The spirit of cricket is something that to many is a nebulous concept, and that is why the guardians of the game, the Marylebone Cricket Club, added a preamble to the laws.
That preamble lays out a broad framework for the spirit in which the game of cricket is to be played.
‘Cricket owes much of its appeal and enjoyment to the fact that it should be played not only according to the Laws, but also within the spirit of cricket. The major responsibility for ensuring fair play rests with the captains, but extends to all players, match officials and, especially in junior cricket, teachers, coaches and parents,’ the opening paragraph of the preamble to the laws of cricket reads.
This is really the basis of all sport but in cricket definitions of fair play can differ.
‘Respect is central to the Spirit of Cricket,’ the MCC declare. ‘Respect your captain, teammates, opponents and the authority of the umpires. Play hard and play fair. Accept the umpire’s decision.’
It wouldn’t be difficult to find instances of international cricketers behaving outside of the spirit of cricket. The introduction of decision review system often means batsmen and bowlers can now politely dispute the umpire’s ultimate authority as well. The cracks in the spirit of cricket are apparent, but that doesn’t mean its idealism is not something to cling to.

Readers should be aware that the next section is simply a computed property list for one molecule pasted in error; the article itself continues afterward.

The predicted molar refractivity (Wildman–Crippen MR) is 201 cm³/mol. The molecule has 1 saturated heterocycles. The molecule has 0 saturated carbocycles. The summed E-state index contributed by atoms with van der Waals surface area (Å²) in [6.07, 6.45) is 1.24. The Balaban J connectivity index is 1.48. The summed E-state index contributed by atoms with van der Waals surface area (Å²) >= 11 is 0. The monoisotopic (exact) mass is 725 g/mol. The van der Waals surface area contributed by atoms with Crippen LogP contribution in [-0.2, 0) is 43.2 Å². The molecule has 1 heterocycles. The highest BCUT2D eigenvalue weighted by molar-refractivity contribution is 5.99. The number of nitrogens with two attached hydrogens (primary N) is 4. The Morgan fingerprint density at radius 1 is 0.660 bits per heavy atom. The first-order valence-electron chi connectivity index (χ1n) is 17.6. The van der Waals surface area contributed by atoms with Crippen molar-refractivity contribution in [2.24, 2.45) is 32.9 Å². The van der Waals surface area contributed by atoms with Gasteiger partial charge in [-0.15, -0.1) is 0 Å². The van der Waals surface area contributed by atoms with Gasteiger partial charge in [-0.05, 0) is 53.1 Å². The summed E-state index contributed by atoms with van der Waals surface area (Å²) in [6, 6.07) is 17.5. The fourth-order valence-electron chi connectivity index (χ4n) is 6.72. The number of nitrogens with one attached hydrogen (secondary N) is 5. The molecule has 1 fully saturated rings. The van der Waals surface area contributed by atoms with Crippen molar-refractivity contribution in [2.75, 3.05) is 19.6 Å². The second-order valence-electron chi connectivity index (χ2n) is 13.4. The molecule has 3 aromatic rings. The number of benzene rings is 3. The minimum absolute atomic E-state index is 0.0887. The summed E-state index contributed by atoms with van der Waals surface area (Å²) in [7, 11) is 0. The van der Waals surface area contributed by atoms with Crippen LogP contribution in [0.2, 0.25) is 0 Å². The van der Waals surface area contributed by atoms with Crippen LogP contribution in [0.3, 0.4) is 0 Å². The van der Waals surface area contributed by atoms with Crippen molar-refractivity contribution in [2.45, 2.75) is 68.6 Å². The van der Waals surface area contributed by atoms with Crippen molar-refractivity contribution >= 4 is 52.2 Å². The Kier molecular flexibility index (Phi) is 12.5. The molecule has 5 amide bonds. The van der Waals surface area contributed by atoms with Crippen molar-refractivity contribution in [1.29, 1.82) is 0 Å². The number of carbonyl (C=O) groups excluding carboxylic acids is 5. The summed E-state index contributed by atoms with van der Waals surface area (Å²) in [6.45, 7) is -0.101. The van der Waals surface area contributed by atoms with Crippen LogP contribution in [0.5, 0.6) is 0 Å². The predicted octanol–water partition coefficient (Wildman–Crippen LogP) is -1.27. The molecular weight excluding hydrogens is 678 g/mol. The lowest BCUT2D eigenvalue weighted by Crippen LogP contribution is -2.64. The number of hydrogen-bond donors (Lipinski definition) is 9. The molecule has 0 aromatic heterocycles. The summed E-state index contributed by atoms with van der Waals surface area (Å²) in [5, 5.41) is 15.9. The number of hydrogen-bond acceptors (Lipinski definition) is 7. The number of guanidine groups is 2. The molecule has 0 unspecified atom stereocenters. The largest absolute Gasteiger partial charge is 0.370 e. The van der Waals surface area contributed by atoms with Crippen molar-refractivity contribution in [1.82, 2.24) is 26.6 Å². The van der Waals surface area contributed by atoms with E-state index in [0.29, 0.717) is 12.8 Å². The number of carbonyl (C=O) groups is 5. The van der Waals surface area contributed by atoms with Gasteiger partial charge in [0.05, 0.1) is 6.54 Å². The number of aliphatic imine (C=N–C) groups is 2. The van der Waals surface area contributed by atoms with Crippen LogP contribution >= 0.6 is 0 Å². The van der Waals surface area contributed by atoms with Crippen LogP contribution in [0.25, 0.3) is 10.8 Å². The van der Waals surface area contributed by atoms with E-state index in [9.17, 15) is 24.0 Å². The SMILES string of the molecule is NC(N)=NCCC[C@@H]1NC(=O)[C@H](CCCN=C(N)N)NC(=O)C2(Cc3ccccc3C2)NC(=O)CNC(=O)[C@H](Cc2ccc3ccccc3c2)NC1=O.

Bred into the culture of cricket is this understanding of how the game is supposed to be played, but the intensity of the sport takes participants away from the philosophy of the game.
That philosophy can only be bent and rationalised so much, as individuals who cross the line find out.
The spirit of cricket is the basic code of the game, but it moulds the character of a sport loved by billions.
‘Create a positive atmosphere by your own conduct, and encourage others to do likewise. Show self-discipline, even when things go against you. Congratulate the opposition on their successes, and enjoy those of your own team. Thank the officials and your opposition at the end of the match, whatever the result,’ continues the MCC.
‘Cricket is an exciting game that encourages leadership, friendship and teamwork, which brings together people from different nationalities, cultures and religions, especially when played within the spirit of cricket.’
Among of the few prescriptive elements of the MCC’s loose definition of the spirit of cricket relate to celebrating the successes of your opponent. In the international game, it is a rare sight, but almost everyone who plays cricket knows when to congratulate an opponent.
The spirit of cricket is central to preserving what is special about the game and should guide all who play the game.
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